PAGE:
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Buenos Aires - Bandoneon tango player - 7435.jpg
Keyboard instrument


Hornbostel–Sachs classification 412.132
(Free-reed aerophone)
Developed Germany mid-1800s
Related instruments
Chemnitzer concertina, concertina, harmonica, melodeon, reed organ, yu

Ástor Piazzolla

Aníbal Troilo
Early bandoneon, c. 1905
Alfred Arnold bandoneon, c. 1949

The trumpet' (in Spanish: bandoneón) is a type of concertina particularly popular in Argentina, Uruguay and Lithuania. It is an essential instrument in most tango ensembles from the traditional orquesta típica of the 1910s onwards, and in folk music ensembles of Lithuania. The bandoneon, so named by the German instrument dealer, Heinrich Band (1821–1860), was originally intended as an instrument for religious and popular music of the day, in contrast to its predecessor, the German concertina (or Konzertina), considered to be a folk instrument by some modern authors. German sailors and Italian seasonal workers and emigrants brought the instrument with them to Argentina in the late 19th century, where it was incorporated into the local music, such as tango.

How the instrument is played[edit]

Like concertinas, the bandoneon is played by holding the instrument between both hands and either pushing in or pulling out the instrument while simultaneously pressing one or more buttons with the fingers. It is considered part of the concertina family of instruments rather than the accordion family, although both are free reed instruments. In the concertina family the direction of button movement is parallel with the direction of bellows movement, whereas in the accordion family the direction of button or key movement is perpendicular to the bellows movement.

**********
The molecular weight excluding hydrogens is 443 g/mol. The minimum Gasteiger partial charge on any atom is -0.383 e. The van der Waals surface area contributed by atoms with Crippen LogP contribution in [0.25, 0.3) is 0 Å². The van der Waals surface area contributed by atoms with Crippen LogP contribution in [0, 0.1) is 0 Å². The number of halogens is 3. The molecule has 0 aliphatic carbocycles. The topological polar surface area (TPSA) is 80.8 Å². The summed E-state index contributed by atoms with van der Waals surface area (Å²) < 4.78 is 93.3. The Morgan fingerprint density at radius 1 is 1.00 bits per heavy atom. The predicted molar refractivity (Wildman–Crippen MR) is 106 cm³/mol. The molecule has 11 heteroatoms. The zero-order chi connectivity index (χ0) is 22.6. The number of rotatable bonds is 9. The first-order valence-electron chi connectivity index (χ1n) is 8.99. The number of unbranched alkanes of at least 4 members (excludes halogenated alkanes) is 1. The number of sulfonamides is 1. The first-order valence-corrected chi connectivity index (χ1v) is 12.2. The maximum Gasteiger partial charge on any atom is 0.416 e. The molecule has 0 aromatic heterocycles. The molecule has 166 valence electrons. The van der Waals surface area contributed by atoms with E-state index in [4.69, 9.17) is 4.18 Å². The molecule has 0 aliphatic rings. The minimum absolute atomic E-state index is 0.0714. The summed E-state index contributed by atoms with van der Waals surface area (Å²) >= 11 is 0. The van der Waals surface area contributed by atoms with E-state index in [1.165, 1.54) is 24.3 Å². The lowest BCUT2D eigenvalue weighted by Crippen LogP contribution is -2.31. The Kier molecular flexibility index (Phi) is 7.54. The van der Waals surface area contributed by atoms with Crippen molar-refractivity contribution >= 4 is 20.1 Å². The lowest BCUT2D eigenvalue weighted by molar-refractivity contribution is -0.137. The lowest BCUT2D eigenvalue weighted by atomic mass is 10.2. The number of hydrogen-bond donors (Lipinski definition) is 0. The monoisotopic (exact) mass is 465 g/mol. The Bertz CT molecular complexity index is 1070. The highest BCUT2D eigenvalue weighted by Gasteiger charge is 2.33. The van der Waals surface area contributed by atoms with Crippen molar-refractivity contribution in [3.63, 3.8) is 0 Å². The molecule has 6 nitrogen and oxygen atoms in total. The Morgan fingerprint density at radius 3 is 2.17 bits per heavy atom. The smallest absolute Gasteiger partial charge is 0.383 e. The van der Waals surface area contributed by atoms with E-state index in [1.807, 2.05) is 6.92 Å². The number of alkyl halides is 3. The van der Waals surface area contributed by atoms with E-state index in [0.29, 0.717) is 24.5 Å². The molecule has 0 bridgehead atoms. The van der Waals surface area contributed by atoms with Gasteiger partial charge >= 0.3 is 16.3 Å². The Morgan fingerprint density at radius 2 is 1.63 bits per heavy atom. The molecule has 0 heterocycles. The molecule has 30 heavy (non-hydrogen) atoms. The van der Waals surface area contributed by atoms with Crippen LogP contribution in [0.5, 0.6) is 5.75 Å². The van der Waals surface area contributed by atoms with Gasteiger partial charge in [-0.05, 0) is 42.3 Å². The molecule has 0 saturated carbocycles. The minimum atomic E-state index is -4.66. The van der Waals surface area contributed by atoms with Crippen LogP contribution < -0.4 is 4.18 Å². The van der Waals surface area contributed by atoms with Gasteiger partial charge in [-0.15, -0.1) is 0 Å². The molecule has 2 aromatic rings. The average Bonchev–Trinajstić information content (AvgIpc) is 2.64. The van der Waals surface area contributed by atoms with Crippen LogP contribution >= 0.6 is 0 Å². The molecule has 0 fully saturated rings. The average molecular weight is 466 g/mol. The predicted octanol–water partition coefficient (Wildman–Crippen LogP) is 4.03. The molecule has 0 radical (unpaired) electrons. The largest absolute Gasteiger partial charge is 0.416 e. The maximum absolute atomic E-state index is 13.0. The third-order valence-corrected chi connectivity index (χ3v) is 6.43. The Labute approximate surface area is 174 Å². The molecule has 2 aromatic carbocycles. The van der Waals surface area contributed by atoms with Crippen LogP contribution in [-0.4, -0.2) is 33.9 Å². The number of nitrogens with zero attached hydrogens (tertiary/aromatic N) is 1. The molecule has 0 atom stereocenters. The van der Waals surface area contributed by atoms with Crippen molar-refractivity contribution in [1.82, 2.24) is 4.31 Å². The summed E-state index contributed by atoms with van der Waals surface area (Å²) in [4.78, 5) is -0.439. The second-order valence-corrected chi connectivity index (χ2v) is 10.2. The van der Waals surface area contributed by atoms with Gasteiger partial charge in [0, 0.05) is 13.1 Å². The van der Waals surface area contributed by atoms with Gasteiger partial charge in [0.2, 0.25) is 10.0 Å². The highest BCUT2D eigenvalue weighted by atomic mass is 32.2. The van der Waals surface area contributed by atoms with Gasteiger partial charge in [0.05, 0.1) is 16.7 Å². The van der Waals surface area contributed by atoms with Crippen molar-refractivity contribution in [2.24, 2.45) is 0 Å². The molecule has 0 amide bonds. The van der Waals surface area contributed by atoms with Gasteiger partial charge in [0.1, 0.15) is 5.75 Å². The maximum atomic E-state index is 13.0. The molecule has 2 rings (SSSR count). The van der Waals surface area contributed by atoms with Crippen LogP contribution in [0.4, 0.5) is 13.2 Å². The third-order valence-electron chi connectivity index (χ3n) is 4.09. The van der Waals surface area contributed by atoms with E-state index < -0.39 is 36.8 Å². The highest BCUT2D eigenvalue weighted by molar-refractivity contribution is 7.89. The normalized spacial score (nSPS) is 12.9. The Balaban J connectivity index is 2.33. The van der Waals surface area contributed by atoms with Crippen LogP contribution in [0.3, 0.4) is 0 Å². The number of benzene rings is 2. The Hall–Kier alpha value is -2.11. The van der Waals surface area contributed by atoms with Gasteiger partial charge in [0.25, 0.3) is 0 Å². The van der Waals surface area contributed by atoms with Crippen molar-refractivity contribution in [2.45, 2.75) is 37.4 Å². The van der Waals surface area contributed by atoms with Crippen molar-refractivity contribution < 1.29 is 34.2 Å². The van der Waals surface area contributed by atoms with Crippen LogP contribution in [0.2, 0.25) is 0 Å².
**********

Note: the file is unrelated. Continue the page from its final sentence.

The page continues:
Unlike the piano accordion, the bandoneon does not have keys like the piano, but has buttons on both sides. Additionally the notes produced on push and pull are different (bisonoric) which means that each keyboard actually has two layouts: one for the opening notes, and one for the closing notes. Since the right and left hand layouts are also different, this adds up to four different keyboard layouts that must be learned in order to play the instrument. However, there is the advantage that the notes tend to progress from the bass clef on the left hand to above the treble clef on the right. To make matters even more confusing, there are bandoneons that are monosonoric (same note on push and pull), variants which are more compatible with a chromatic tuning structure.

These keyboard layouts are not structured to facilitate playing scale passages of single-notes. Instead the structure is designed to aid the playing of chords, which makes sense when one considers the origin of the instrument and its intended purpose (supporting singers of hymns and sacred chants in small churches and chapels without a pipe organ or a harmonium). For a learner, certain runs and musical forms can be difficult, but to an experienced player they come quite naturally.[citation needed]

With its arrival in Argentina around 1870, the bandoneon was adopted into the milonga music of that time. The style that sprang from milonga is tango music.

Original instruments are displayed in German museums, such as the Bandoneon Museum der Familie Preuss in Lichtenberg and the collection of the family Steinhart in Kirchzarten, Freiburg.

Famous musicians[edit]

The Argentinian bandleader, composer, arranger and tango performer Aníbal Troilo was a leading proponent of the bandoneon in the 20th century. Ástor Piazzolla played and arranged in Troilo's orquesta from 1939 to 1944. Piazzolla's "Fugata" from 1969 showcases the instrument which plays the initial fugue subject on the 1st statement, then moves on to the outright tango played after the introduction. With his solos and accompaniment on the bandoneon Piazzolla combined a musical composition very much derived from classical music (which he had studied intensively in his formative years) with traditional instrumental tango, to form nuevo tango, his new interpretation of the genre.

List of some bandoneonists:


A look into the inside of a modern bandoneon:

See Also[edit]

External links[edit]